In the fairytale of Snow White, the jealous queen consults a magic mirror, which she asks "Magic mirror on the wall / Who is the fairest of them all?", to which the mirror always replies "You, my queen, are fairest of all." But when Snow White reaches the age of seven, she becomes as beautiful as the day, and when the queen asks her mirror, it responds: "Queen, you are full fair, 'tis true, but Snow White is fairer than you."[5]

Modern day[edit]

  • The Ganzfeld experiment involves sensory deprivation which might be seen as comparable with scrying. According to the small community of parapsychologists, it provides the best known evidence for psi abilities in the laboratory.[6]
  • The Dr. John Dee of the Mind research institute, founded by the parapsychologist Raymond Moody, utilizes crystallomancy to allow people to experience an altered state of consciousness with the intention of invoking apparitions of the dead.
  • Contemporary mass media, such as films, often depict scrying using a crystal ball, stereotypically used by an old gypsy woman.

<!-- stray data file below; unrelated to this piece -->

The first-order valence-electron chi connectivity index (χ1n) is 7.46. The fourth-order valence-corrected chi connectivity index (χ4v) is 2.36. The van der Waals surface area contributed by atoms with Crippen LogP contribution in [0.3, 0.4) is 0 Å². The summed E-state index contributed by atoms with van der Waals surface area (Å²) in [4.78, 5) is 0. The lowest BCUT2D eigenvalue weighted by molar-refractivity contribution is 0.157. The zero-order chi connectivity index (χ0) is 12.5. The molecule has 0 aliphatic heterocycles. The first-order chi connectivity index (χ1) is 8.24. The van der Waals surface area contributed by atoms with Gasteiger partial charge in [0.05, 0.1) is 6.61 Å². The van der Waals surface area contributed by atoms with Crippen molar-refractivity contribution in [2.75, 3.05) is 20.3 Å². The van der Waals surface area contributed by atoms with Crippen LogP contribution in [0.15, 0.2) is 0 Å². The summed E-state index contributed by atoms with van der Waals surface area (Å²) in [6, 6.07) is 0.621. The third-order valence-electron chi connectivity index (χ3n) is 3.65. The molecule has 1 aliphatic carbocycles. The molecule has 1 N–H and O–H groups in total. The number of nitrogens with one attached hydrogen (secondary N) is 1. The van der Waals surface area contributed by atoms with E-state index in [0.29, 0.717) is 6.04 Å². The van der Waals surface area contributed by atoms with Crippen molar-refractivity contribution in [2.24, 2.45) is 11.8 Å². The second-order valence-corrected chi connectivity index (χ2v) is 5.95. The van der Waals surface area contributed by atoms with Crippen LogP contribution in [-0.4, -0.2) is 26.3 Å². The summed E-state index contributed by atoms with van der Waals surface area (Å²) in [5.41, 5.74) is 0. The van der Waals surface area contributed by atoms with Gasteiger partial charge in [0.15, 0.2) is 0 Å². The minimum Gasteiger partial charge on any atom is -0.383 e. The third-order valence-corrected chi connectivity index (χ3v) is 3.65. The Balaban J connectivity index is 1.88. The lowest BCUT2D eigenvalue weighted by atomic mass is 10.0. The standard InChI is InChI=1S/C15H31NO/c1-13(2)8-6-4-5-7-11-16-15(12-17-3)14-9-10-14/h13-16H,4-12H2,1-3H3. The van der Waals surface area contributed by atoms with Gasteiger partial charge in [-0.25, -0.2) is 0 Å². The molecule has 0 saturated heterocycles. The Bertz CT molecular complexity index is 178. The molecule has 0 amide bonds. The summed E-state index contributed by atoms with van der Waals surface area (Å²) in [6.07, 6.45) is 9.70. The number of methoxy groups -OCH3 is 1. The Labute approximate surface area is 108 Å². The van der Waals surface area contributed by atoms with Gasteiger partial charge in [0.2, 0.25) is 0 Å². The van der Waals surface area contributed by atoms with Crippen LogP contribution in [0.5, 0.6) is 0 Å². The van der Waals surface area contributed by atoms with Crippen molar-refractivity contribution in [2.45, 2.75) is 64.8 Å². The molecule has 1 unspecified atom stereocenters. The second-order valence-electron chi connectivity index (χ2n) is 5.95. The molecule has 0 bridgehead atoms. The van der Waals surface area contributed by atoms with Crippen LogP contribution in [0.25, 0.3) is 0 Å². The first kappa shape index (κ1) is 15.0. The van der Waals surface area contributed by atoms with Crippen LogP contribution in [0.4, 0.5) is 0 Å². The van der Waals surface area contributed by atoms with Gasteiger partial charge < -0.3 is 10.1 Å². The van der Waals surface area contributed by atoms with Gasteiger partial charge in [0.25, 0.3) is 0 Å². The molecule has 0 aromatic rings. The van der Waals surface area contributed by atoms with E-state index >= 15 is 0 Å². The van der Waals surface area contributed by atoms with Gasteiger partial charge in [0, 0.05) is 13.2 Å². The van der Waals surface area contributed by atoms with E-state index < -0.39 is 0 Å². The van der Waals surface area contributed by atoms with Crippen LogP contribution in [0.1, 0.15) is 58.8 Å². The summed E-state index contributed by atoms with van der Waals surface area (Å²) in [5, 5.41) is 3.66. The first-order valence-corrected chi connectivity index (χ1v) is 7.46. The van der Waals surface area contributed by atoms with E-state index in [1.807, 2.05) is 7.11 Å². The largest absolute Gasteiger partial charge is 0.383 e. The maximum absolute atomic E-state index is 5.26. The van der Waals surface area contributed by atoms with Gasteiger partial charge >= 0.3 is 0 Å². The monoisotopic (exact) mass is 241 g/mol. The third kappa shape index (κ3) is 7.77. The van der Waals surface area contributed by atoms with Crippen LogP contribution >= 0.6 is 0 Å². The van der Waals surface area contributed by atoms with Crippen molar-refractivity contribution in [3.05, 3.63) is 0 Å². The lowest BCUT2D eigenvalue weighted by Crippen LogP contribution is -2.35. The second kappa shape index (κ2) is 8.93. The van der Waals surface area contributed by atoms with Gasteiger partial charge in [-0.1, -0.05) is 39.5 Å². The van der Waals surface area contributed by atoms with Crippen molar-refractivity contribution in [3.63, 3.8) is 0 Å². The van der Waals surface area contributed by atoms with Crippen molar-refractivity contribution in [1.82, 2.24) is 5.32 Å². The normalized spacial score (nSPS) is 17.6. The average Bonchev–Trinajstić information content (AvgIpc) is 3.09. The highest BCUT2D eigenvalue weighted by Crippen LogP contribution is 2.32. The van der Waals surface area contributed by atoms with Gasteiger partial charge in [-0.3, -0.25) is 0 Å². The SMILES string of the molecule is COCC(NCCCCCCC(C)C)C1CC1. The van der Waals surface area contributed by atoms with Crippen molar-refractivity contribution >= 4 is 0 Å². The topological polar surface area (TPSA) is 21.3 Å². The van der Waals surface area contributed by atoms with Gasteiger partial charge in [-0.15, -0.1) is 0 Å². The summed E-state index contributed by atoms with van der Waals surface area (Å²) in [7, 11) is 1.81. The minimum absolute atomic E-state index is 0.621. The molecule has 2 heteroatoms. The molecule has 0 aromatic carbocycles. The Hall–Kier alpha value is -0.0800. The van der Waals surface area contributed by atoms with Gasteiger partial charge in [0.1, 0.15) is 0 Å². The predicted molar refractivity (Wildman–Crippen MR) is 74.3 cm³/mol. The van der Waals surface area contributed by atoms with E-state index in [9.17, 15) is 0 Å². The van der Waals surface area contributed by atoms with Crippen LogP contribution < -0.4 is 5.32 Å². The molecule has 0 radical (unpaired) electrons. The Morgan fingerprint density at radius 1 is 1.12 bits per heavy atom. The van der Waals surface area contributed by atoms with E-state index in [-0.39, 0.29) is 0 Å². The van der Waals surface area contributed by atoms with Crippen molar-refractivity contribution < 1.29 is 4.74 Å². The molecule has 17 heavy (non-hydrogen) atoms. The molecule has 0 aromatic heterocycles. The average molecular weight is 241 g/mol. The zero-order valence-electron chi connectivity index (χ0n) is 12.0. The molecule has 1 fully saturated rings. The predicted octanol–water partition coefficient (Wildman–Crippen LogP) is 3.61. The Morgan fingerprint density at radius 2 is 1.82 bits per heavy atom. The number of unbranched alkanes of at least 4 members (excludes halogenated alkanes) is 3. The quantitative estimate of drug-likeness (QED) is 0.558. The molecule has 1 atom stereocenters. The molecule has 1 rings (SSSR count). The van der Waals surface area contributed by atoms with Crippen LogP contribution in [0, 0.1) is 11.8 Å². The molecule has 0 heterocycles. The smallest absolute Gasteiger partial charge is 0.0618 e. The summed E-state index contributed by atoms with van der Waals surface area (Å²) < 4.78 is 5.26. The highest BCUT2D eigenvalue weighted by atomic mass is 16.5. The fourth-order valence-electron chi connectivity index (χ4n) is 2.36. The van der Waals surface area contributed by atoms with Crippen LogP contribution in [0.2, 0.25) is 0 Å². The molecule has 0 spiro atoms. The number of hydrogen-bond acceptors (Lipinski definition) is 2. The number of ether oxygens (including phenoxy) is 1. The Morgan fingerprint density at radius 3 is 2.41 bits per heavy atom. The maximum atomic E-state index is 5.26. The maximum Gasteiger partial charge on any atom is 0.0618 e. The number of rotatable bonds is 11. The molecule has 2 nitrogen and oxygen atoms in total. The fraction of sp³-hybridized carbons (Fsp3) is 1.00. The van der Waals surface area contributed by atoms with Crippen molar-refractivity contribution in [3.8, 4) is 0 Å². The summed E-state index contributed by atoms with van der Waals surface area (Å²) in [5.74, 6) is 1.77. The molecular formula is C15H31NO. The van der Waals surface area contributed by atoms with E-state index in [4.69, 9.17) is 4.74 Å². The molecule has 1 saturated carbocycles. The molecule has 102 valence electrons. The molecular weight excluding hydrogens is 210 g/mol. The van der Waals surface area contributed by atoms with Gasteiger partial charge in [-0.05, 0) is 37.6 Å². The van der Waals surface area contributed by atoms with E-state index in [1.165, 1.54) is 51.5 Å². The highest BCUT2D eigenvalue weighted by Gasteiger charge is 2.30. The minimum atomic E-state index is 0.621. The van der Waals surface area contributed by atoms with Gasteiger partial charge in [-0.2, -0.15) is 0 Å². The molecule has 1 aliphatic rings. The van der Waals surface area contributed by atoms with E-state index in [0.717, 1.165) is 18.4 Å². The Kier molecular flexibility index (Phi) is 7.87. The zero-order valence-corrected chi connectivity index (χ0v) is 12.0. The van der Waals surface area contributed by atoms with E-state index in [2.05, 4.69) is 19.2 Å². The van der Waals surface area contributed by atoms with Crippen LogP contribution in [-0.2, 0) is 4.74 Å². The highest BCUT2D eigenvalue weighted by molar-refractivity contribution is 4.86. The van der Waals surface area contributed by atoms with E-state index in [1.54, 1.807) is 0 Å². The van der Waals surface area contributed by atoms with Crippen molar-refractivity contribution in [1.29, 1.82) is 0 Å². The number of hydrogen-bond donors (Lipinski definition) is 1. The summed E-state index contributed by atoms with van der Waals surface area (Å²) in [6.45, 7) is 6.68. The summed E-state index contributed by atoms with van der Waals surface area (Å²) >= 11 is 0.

• In J. R. R. Tolkien's fictional universe of Middle-earth (especially in The Lord of the Rings), the Palantír is a stone that allows a viewer to see what any other Palantír sees, and the Mirror of Galadriel is used as a scrying device to see visions of the past, present, or future.
  • The British astrologer and psychic known as Mystic Meg, who came to national attention as part of the UK's National Lottery draw in 1994, was often portrayed with a crystal ball.
  • In the videogame Clive Barker's Undying, Patrick Galloway (the player) is shown in possession of a green crystal, The Gel'ziabar Stone, which allows him to scrye visions and sounds from the past, that are vital to the various missions.[citation needed]
  • In Christopher Paolini's Inheritance Cycle the use of a mirror to view people and places the viewer knew in the present was possible with the drawback of not being able to see anything to which they had no knowledge. The attempt to scry the future would cost the user their life.
  • In the US television series Charmed, the sisters scry with a crystal and a map to locate people.[citation needed]

See also[edit]

Notes[edit]

  1. ^ Psychoanalysis, Culture and Society: A postgraduate conference
  2. ^ Richard Bushman Joseph Smith: Rough Stone Rolling
  3. ^ Smith, Lucy Mack (1853). The History of Joseph Smith by His Mother. p. 101. 
  4. ^ Bill Ellis, Lucifer Ascending: The Occult in Folklore and Popular Culture (University of Kentucky, 2004). ISBN 0-8131-2289-9
  5. ^ Besterman, Theodore. Crystal Gazing: A Study in the History, Distribution, Theory and Practice of Scrying.. 
  6. ^ Modern Ganzfeld Uses. "Scrying Without Crying". PaganPath.com. Retrieved 19 February 2014. 

References and further reading[edit]